Once principle photography was finished Shane began the editing process in Nottingham. Closely involved in all aspects of the post-production, he sometimes worked on his own, or sometimes with his editor, Richard Graham, on both the sound and the picture and he is in control of every cut and every sound cue. His old friend Gavin Clarke was working on his first solo album at the time, and became involved with the film at the very beginning of the editing process – indeed Shane already had some of Gavin’s tracks in mind whilst he was shooting the film. The result is a haunting and lyrical soundtrack, which will see Gavin’s solo career launched to a much wider audience, supported, it is hoped, by a soundtrack album release containing of all the songs that appear in the film. 



Casting for the film took place in three centres – the Midlands for Tommo’s character, London for Marek, Marius and the other key parts and also in Warsaw for Marek and Marius. At first we thought it would be easy to cast the Polish parts in London given the large number of Polish families now living in London. Casting sessions were held in the Polish Centre in West London, and advertisements placed in Polish language newspapers. Widening their scope to Poland itself, the director and producer held sessions in Warsaw which eventually resulted in the casting of newcomer Piotr Jagiello and the celebrated theatre actor, Ireneusz Czop. In the meantime, Kate Dickie and Shane Meadows, who had already met at various film festivals while celebrating their respective successes with Red Road (directed by Andrea Arnold and starring Kate) and This Is England, met once more at the 2007 Edinburgh Festival where Shane discussed Somers Town with Kate for the first time. Excited by the idea of the project, she quickly agreed to be involved and, despite some tricky scheduling, was able to commit to the shooting dates. 

Whilst both the writer, Paul Fraser, and the director, Shane Meadows, had always felt that Thomas Turgoose would be ideal for the role of the English boy, extensive casting was carried out in the Midlands by Louise Knight. Once a shortlist of possible actors for all of the roles, including some possible Polish actors who lived in London, had been agreed, two full days of workshops were organised and attended by everyone. Through a process of workshops and improvisations, Shane was able to develop a sense of the dynamics between the actors and to decide which relationships and performances best described the characters envisaged by Paul Fraser and himself.

Once this process was complete, all key members of the cast were in place. Further intensive rehearsal days were then organised to take place in Somers Town itself so that the characters, script and location could all be developed against the same backdrop and with the same integrity.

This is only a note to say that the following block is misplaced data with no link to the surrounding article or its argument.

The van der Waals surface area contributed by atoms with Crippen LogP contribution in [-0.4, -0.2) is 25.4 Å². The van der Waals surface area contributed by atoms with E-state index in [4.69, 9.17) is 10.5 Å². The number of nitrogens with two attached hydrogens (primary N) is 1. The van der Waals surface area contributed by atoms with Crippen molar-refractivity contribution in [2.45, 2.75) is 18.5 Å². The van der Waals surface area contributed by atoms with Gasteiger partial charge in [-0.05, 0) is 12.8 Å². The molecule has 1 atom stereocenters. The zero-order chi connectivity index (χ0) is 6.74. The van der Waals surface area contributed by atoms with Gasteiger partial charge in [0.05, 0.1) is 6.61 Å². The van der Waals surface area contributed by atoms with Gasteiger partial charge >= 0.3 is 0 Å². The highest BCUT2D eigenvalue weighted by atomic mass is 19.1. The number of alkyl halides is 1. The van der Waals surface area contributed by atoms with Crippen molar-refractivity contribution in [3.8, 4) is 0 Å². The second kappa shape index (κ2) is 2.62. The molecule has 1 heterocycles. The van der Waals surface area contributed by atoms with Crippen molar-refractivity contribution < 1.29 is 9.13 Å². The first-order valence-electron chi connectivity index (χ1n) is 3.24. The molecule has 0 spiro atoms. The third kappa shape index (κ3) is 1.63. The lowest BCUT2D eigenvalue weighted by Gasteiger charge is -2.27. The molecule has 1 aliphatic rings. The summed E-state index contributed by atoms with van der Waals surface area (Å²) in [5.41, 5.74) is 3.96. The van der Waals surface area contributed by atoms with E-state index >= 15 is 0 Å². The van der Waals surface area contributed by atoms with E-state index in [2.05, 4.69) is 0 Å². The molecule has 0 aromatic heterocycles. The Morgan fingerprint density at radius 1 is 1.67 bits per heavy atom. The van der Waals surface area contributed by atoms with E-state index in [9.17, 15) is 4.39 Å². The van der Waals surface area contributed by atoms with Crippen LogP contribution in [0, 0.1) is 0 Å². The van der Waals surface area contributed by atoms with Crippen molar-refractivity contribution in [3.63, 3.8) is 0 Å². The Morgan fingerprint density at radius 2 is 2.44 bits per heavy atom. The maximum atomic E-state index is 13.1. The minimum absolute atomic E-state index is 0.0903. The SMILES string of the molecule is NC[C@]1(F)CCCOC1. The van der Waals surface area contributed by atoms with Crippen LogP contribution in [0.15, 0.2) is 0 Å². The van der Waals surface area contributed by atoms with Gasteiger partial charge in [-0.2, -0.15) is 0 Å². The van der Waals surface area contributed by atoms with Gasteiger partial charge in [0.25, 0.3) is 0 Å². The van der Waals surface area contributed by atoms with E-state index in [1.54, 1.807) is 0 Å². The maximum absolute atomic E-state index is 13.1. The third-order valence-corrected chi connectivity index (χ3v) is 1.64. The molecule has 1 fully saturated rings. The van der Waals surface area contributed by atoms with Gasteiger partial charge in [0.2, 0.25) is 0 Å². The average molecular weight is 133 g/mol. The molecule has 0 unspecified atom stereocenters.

Thomas Turgoose / Tommo 

Thomas Turgoose is an award-winning English film and television actor. 

In his first ever film role, he played the lead character, Shaun, in This Is England written and directed by Shane Meadows. His performance won the 2006 British Independent Film Awards honour for Most Promising Newcomer (On Screen).

On television he has played the character Dizzy, a young boy mentored by Adam Solomons (Luke Treadaway), in the 2006 BBC drama series The Innocence Project.

Turgoose will appear in the forthcoming film Eden Lake, directed by James Watkins.


Piotr Jagiello / Marek 

Piotr was born in Warsaw and has been acting since the age of ten. He has had roles in a number of Polish TV shows. Still only 16, Somers Town is his first English language film. 


Ireneusz Czop / Marius 

Ireneusz is a native of Plock in Poland and first appeared on television in 1994 film Tu Stoje. Working steadily in theatre, he starred in the 2003 feature Pornography and has since been a regular on Polish film and television. Somers Town is his first English film. He is currently playing Macbeth in Warsaw. 


Elisa Lasowski / Maria 

Born in the Netherlands to French parents, Elisa also has eastern European origins and grew up in several different countries. She is bilingual in English and French and fluent in Dutch, German and Spanish. She trained and began acting in London working on a diversity of dance projects and theatre plays. She made her film debut last year with a small part in David Cronenberg’s Eastern Promises. Based in London she is pursuing her acting career whilst working on music, dance and photography projects. 


Perry Benson / Graham

Perry Benson is a well-established British actor with over 30 years of experience in Film, TV and Theatre. Perry is best-known for his roles in the films Scrum, Sid & Nancy, Final Cut and Love, Honour Obey. Perry has just finished filming the lead role in the film Mum and Dad playing a serial killer, and in the short film Where have I Been All your Life directed by Jim Field Smith playing Imelda Staunton's bit on the side! Perry Benson has worked alongside many high profile actors and directors including Joan Collins and Harold Pinter. Perry Benson trained at Anna Scher & Charles Verral Theatre School in Islington London; his debut was in 1972 playing 'The Boys' in Samuel Becket's Waiting For Godot for The London Bubble Theatre Company.